Brenda Meaney. Photo by Todd Cerveris

Bairbre (Brenda Meaney) has a secret. On the surface, she’s the perfect fiance for Tom Grealish (Jesse Pennington) who is introducing his soon-to-be bride to his father, Martin (Con Horgan). Unbeknownst to Tom, his father and Bairbre share a past.

Daniel Marconi and Jesse Pennington. Photo by Todd Cerveris.

This makes for a literal and figurative slow burn in Micheál Mac Liammóir’The Mountains Look Different, a 1948 play that raised the ire of theatergoers upon its original premiere at Ireland’s Gate theatre.

Under the direction of Aidan Redmond, this classic gem has been revived by the Mint Theater Company. In less capable hands, it could trudge along at a lethargic pace. Yet Redmond–along with his terrific cast–have created a rapt production that grabs audiences and pulls them into a  fascinating journey. Considering that many of these works were written in a time when attention spans were longer and sensibilities were different, this is no simple feat.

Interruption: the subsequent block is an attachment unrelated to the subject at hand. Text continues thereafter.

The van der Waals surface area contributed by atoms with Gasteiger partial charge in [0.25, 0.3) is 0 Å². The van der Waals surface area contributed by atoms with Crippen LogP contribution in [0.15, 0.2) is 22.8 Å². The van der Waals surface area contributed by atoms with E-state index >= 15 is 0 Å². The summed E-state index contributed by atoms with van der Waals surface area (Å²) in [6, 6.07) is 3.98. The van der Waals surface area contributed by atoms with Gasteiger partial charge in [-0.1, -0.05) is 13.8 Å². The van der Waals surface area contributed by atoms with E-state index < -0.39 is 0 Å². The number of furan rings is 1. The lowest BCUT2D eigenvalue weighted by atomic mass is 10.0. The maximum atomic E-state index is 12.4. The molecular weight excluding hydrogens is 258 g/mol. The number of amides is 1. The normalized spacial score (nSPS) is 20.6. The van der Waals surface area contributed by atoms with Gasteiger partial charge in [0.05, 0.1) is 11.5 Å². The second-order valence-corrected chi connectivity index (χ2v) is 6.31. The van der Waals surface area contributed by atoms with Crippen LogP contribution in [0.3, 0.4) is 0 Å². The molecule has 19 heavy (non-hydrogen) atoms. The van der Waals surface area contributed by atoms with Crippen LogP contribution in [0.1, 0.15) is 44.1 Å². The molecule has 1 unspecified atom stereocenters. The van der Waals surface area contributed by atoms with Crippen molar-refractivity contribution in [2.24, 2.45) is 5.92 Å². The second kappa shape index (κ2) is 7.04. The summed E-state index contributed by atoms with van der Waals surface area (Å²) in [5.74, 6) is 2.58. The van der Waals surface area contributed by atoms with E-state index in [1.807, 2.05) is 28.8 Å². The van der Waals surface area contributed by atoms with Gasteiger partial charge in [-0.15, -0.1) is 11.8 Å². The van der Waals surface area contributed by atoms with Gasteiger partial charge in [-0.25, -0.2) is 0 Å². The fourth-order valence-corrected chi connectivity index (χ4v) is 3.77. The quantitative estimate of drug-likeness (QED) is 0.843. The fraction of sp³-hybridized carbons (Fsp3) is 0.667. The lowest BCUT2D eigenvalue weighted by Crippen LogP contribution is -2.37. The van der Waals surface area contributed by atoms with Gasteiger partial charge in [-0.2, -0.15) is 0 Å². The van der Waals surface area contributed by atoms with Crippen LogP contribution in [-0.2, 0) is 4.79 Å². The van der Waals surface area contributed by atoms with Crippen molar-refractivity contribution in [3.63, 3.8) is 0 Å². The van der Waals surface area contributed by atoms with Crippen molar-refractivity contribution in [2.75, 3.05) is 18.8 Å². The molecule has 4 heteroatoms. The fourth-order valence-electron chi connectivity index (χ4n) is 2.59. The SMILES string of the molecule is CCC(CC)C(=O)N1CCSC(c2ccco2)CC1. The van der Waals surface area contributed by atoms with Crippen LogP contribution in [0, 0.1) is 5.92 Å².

Brenda Meaney and Con Horgan. Photo by Todd Cerveris

From the moment Meaney enters, she conjures urgent curiosity. Who is she? Who was she? An awkward interaction with Bartley (Daniel Marconi), a farmhand, suggests that she is desperate to escape her former life in London and will do anything for self-preservation. Meaney delivers a captivating performance as she toggles the line between grit and vulnerability.

In a large way, Mac Liammóir’s work mirrors Greek tragedy. Granted,  Aeschylus and his contemporaries left more carnage than those on this Irish mountainside. Still, there is a hyperbolic quality here that cannot be denied.

The themes of desperation and living with secrets are also explored. Upon reading program notes, these themes resonated with the playwright’s own life. To begin with, he  was born in London as  Alfred Willmore. Only later in life did he adopt an Irish persona and change his name. He was also gay in a place and time that was not accepting of homosexuality.

This fine ensemble has managed to mine the compassion and understanding that far too often is lost to contempt and judgment.  The mountains can, in fact, look different when humanity prevails.

Mint Theater Company’s The Mountains Look Different runs through July 14th at Theater Row (410 West 42nd Street). For tickets and information, visit the box office or click here.